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Is staycation inflation here for good?

Staycation inflation

British holidaymakers thwarted by changing overseas travel restrictions are turning to “staycations”. But UK holiday cottages which once cost a few hundred pounds to rent now cost a few thousand. What does this say about the state of the UK holiday sector? And what are the post-pandemic implications?

A dynamic market

The holiday accommodation market comprises several - quite distinct - markets. During the COVID-19 pandemic, for example, the accommodation market in central London has been quite different to the markets in some areas like Cornwall. The absence of overseas visitors has dampened the former, while staycationing Brits have fuelled the latter. Unlike aircraft which can be redeployed where demand is strong, holiday accommodation is fixed. Yet price changes should, in principle, send out signals to adjust capacity. Is this happening?

Problems of supply

In some easy-to-create accommodation sectors, capacity has grown. The campsite booking platform Pitchup has reported over 200 new campsites appearing so far this year. But for self-catering accommodation, market forces have become increasingly nuanced, as new accommodation cannot be easily created from scratch. The challenge is to transfer accommodation between alternative uses.

For many accommodation booking services, the biggest marketing challenge has been to encourage new supply. In May 2021, Airbnb reported four million active hosts, but this number had been flat over the previous six months. Not surprisingly, its rental prices have been rising according to company filings, up by 35% worldwide compared to the same time one year ago, to $160 per night.

Another challenge to supply is that holiday rentals compete with demand from remote workers. Like staycationers, instead of renting in a town, remote workers look for picturesque places to live and work. Unsurprisingly, the number of stays 28 days or more had increased to 24% of all stays worldwide on Airbnb in the first quarter of this year, compared with 14% in 2019. The problem of supply has also been exacerbated by second homeowners temporarily using their second home as their main home, rather than renting to holidaymakers.

Escape to the country

During the pandemic, the pattern of bookings has also changed. The research agency AirDNA reported recently that the number of nights booked in rural areas for this summer is nearly 50% higher than at the same point in 2019, while reservations in urban centres were down 65%. Airbnb has reported more searches so far in 2021 for accommodation in Cornwall, and less for London. So, in the current market conditions, advertising has focused on finding new properties to rent to serve a long list of potential renters in specific markets.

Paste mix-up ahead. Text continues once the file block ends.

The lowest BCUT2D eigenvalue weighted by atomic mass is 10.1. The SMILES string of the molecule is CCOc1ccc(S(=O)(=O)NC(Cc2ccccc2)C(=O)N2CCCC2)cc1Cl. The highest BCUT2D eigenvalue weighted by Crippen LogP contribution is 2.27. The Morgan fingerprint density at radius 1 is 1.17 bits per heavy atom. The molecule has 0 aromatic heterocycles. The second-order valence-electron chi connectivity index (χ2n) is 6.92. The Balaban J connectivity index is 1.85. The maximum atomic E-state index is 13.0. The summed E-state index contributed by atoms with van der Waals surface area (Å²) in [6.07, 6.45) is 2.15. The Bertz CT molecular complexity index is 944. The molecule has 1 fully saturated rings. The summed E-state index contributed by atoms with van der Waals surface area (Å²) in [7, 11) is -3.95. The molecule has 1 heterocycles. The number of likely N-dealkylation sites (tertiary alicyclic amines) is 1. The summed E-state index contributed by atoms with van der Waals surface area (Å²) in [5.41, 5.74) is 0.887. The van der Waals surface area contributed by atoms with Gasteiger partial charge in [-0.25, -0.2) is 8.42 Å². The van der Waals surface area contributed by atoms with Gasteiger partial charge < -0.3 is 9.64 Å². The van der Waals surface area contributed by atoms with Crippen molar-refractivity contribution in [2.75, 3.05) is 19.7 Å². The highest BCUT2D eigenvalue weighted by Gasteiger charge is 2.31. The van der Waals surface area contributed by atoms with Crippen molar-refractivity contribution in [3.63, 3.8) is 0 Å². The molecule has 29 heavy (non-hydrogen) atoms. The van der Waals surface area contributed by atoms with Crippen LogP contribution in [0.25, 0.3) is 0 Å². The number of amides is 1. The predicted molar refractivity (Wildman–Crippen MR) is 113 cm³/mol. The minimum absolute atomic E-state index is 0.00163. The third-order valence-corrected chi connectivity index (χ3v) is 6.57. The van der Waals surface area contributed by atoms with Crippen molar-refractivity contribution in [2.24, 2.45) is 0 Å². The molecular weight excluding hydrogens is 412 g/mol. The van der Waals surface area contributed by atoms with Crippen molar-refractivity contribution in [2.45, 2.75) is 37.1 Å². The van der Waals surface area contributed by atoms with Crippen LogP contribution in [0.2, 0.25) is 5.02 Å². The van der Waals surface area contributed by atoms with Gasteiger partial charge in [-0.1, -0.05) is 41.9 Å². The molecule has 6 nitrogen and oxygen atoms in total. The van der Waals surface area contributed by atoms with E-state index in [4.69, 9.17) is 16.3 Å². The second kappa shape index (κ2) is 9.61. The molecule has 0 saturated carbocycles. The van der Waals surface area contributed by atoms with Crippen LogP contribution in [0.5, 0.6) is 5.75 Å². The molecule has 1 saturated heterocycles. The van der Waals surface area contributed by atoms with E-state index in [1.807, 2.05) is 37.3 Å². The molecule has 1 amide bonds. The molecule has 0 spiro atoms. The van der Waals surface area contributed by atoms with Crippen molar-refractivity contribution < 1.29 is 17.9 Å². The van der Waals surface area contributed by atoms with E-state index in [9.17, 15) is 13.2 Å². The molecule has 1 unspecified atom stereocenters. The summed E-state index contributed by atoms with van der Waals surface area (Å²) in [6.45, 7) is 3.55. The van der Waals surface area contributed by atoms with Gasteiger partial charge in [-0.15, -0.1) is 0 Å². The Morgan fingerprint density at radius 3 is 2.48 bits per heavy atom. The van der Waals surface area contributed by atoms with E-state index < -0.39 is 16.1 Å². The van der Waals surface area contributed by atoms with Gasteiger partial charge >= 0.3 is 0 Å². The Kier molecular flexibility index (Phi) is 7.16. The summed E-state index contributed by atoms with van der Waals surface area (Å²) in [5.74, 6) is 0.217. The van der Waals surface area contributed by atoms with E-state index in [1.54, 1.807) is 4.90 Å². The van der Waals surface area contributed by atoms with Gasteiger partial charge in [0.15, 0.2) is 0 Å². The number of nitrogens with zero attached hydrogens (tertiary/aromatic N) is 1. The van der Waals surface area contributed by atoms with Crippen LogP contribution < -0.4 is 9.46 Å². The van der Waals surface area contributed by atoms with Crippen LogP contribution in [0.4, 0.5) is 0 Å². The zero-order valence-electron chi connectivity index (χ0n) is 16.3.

Algorithms in pricing

In this dynamic market, landlords still face a dilemma of knowing how to pitch their prices. Larger rental platforms offer landlords algorithm-based tools for setting prices. Yet algorithms only work effectively where there is a lot of previous years’ data covering demand conditions and price variations, but they struggle when demand conditions go outside previous ranges. The current uncertainty of international tourism changes the dynamics of the domestic holiday accommodation market beyond what algorithms were designed to handle. Algorithms based on speed of market change may actually be programmed to generate headline grabbing prices. At other times, it could be landlords pushing their luck.

Restrictions on short-term holiday lets

In the UK, there is still short-term flexibility to bring on new supply. However this flexibility is diminishing in cities and countries which have restrictions on short-term holiday lets. There is a strong view that holiday accommodation is too important to be left to price signals, flexibility and market forces, and pricing local people out of affordable housing raises broader issues about community cohesion. But even from a narrow markets perspective, repurposing accommodation to short-term holiday rentals in an area may force out the bar workers, cooks and cleaners essential to tourism experiences.

Holiday cottages for £7,000 per week may attract headlines, and to some will be evidence of market forces working as they should. But as we emerge from COVID-19, the consequences of a free-for-all market in holiday accommodation may be another area for public policy resetting as a new normal emerges.

Professor Adrian Palmer

Head of Marketing & Reputation
Published 22 July 2021
Leading insights

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